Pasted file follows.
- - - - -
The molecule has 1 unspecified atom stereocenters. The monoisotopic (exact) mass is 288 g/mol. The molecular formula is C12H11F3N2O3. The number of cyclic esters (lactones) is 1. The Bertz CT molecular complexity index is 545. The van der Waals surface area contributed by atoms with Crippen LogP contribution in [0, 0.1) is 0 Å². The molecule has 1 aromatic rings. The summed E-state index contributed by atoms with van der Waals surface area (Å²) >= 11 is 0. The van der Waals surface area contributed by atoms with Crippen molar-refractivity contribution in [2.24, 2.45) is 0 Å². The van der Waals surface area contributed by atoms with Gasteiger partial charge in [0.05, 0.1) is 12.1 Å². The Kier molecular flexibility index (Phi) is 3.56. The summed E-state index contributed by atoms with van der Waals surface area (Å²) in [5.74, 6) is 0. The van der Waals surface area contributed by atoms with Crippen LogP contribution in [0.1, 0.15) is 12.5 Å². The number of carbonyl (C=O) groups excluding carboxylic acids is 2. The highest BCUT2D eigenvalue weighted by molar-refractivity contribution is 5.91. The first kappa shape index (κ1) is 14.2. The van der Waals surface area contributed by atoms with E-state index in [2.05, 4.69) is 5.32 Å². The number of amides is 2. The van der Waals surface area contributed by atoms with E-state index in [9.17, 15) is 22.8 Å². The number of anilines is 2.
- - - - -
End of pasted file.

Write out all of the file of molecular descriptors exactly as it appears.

The molecule has 1 unspecified atom stereocenters. The monoisotopic (exact) mass is 288 g/mol. The molecular formula is C12H11F3N2O3. The number of cyclic esters (lactones) is 1. The Bertz CT molecular complexity index is 545. The van der Waals surface area contributed by atoms with Crippen LogP contribution in [0, 0.1) is 0 Å². The molecule has 1 aromatic rings. The summed E-state index contributed by atoms with van der Waals surface area (Å²) >= 11 is 0. The van der Waals surface area contributed by atoms with Crippen molar-refractivity contribution in [2.24, 2.45) is 0 Å². The van der Waals surface area contributed by atoms with Gasteiger partial charge in [0.05, 0.1) is 12.1 Å². The Kier molecular flexibility index (Phi) is 3.56. The summed E-state index contributed by atoms with van der Waals surface area (Å²) in [5.74, 6) is 0. The van der Waals surface area contributed by atoms with Crippen LogP contribution in [0.1, 0.15) is 12.5 Å². The number of carbonyl (C=O) groups excluding carboxylic acids is 2. The highest BCUT2D eigenvalue weighted by molar-refractivity contribution is 5.91. The first kappa shape index (κ1) is 14.2. The van der Waals surface area contributed by atoms with E-state index in [2.05, 4.69) is 5.32 Å². The number of amides is 2. The van der Waals surface area contributed by atoms with E-state index in [9.17, 15) is 22.8 Å². The number of anilines is 2.